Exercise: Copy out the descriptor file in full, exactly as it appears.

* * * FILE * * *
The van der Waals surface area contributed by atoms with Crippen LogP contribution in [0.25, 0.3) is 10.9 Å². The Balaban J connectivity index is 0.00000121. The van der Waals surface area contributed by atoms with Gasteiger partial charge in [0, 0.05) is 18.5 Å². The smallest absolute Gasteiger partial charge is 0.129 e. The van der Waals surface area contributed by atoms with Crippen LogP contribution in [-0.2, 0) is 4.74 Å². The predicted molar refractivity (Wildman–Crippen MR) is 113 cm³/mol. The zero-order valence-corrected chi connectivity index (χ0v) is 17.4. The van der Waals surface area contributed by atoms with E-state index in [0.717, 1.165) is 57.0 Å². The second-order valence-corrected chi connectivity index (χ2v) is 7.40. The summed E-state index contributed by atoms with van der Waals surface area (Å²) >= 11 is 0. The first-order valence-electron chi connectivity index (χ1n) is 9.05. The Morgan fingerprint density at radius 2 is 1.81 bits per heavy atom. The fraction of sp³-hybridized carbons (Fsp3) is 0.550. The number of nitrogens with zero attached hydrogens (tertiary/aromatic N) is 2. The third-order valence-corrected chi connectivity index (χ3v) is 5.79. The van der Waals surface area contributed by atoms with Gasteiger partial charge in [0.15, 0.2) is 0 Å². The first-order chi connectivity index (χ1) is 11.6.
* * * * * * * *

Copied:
The van der Waals surface area contributed by atoms with Crippen LogP contribution in [0.25, 0.3) is 10.9 Å². The Balaban J connectivity index is 0.00000121. The van der Waals surface area contributed by atoms with Gasteiger partial charge in [0, 0.05) is 18.5 Å². The smallest absolute Gasteiger partial charge is 0.129 e. The van der Waals surface area contributed by atoms with Crippen LogP contribution in [-0.2, 0) is 4.74 Å². The predicted molar refractivity (Wildman–Crippen MR) is 113 cm³/mol. The zero-order valence-corrected chi connectivity index (χ0v) is 17.4. The van der Waals surface area contributed by atoms with E-state index in [0.717, 1.165) is 57.0 Å². The second-order valence-corrected chi connectivity index (χ2v) is 7.40. The summed E-state index contributed by atoms with van der Waals surface area (Å²) >= 11 is 0. The first-order valence-electron chi connectivity index (χ1n) is 9.05. The Morgan fingerprint density at radius 2 is 1.81 bits per heavy atom. The fraction of sp³-hybridized carbons (Fsp3) is 0.550. The number of nitrogens with zero attached hydrogens (tertiary/aromatic N) is 2. The third-order valence-corrected chi connectivity index (χ3v) is 5.79. The van der Waals surface area contributed by atoms with Gasteiger partial charge in [0.15, 0.2) is 0 Å². The first-order chi connectivity index (χ1) is 11.6.